The Kurds in Armenia (Armenian: , romanized: K'rdery Hayastanum; Kurdish: Kurdên Ermenistanê), also referred to as the Kurds of Rewan[a] (Kurdish: Kurdên Rewanê), form a major part of the historically significant Kurdish population in the post-Soviet space, and live mainly in the western parts of Armenia. The Kurds of the former USSR first began writing Kurdish in the Armenian alphabet during the NEP era in the 1920s, followed by Latin in 1927, then Cyrillic in 1945, and now in both Cyrillic and Latin.
In line with the policy of korenizatsiya, the Soviet government provided the Kurds of Armenia with access to media such as radio, education and press in their native tongue. The Soviet Armenian authorities established the Kurdish newspaper Riya Teze (The New Path), as well as a Kurdish radio broadcast from Yerevan. The first Kurdish film, Zare, was produced by Armenkino in 1926, and the first Kurdish novel, The Kurdish Shepherd (?ivanê Kurmanca) by Arab Shamilov, was published in Yerevan in 1935. There is a Kurdish Department in the Yerevan State Institute of Oriental Studies.
The historically suspicious treatment from Armenia toward local Kurds, especially Muslim Kurds, is best explained as a reaction to the fact that Kurdish tribes in Western Armenia participated along with the Turks of the Ottoman Empire during the deportation and genocide of the Armenian populations during the World War I.
In the First Republic of Armenia of 1918-1920, the Kurds received political rights: a Kurdish representative elected to the Armenian parliament, some Kurds became officers of the Armenian Army and organized Kurdish volunteer units.
During the Soviet period a large amount of Kurdish literature was published in Armenia, national schools and radio were opened. According to the Great Soviet Encyclopedia, Soviet Armenia was the main center of Kurdish literature. In 1925 more than fifty schools were opened for the Kurds of Armenia.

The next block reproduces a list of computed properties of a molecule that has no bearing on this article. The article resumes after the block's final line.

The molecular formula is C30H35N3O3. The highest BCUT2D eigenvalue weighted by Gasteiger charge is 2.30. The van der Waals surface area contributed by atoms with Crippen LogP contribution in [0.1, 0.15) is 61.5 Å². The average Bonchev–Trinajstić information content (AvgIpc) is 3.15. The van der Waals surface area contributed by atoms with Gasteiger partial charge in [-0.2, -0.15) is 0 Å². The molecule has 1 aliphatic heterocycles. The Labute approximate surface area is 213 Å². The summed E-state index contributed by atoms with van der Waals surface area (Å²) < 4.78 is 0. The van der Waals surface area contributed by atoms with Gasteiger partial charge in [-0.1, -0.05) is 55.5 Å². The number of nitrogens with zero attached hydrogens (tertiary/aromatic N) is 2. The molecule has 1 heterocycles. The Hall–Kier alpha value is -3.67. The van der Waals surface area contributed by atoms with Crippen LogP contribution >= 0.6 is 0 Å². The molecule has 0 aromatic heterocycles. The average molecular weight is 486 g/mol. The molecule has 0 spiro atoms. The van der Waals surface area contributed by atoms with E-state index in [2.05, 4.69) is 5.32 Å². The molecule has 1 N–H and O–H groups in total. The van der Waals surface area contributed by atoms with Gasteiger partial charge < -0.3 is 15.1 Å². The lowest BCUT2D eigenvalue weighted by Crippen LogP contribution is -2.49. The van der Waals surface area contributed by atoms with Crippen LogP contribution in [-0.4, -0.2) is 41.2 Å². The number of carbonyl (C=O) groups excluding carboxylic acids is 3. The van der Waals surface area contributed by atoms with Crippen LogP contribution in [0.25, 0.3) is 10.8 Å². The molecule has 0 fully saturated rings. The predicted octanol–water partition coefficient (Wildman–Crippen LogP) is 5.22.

The first Nagorno-Karabakh War between Armenia and Azerbaijan spilled across the region of Nagorno-Karabakh into the traditionally Kurdish populated areas in both of these countries. In the late 1980s 18,000 Kurds left from Armenia to Azerbaijan.
According to the director of the Center of Kurdish research, the situation with Kurds in Armenia today is normal and there is not any open intolerance. The Election Code of Armenia reserves one seat in the parliament to the representative of the Kurdish minority.
Currently, the Kurds and Yazidis (Both are recognized as separate ethnicities in Armenia) are represented in 4 general assemblies of Armenia: the Kurdish Intellectuals Council, the Kurdistan Committee, the Armenian-Kurdish Friendship Council and the National Union of Yazidis. There is a Kurdish department at the Institute of Oriental Studies of the National Academy of Sciences and at David Anakhta University. In addition, there is a section of Kurdish writers in the Writers' Union of Armenia.
Armenian poet Hovhannes Shiraz used the motives of Kurdish legend in his famous poem "Siamanto and Khjezare".